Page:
This also ensures that the system does not shut down completely when one or more component fails. If a node goes down, the job automatically gets redirected to other nodes.
The size of your business today may not be the same tomorrow or in the near future. The more you grow, the more data you have to deal with and managing those large datasets could prove to be a tedious task.
Hadoop is a savior here, since it comes with the scalability feature. Just by adding more nodes, you can grow your system easily and the administration task to do this will be meager.
High Computing Power
High computing power is another big benefit that Hadoop offers because it is a distributed computing model and it can thus process data faster. The computing power is directly proportional to the number of computing nodes.
That means that the more nodes you use, the more processing power you will have.
Pricing is a concern for every business across every industry and you would be happy to know that the cost associated with Hadoop is quite low.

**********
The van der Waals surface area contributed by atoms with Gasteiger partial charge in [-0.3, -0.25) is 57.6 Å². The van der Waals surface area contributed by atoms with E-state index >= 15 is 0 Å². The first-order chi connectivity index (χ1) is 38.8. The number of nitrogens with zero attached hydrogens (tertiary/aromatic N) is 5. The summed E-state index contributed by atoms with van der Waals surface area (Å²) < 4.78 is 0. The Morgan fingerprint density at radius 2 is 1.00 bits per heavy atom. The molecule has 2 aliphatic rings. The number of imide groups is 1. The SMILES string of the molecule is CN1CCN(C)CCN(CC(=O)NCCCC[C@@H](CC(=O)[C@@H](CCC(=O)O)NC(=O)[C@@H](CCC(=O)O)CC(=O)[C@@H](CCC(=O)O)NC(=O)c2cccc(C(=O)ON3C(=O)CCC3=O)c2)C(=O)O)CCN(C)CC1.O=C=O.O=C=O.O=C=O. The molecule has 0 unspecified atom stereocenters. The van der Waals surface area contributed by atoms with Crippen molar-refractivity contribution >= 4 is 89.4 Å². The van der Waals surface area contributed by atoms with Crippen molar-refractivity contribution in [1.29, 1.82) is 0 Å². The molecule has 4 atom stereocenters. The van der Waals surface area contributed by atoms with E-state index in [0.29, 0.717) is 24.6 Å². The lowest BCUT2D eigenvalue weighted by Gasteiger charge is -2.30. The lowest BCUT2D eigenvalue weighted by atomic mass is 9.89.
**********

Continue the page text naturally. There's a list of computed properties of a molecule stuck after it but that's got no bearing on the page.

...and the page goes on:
The reason for its cost-effectiveness is because the open source framework is free and uses commodity hardware to store large quantities of data.
Traditional databases need you to preprocess data before you store it. But, Hadoop does not have such a need. You can store an unlimited amount of data and make the decision to use the data later. It includes unstructured data, such as images, videos and text.
We have shown you that Hadoop comes with several benefits, but it also brings several challenges.
Let’s take a look at them.
You may find it difficult to find entry-level programmers with good Java skills to be productive with MapReduce.
You may encounter fragmented data security issues, although new tools and technologies are surfacing to deal with this challenge.
MapReduce cannot match all Issues
You will find that MapReduce programming is good for simple problems and information requests, but it is ineffective for interactive and iterative analytical tasks.
It is file sensitive. Nodes do not intercommunicate iterative algorithms and so it needs multiple sort-reduce or map-shuffle phases to complete a task.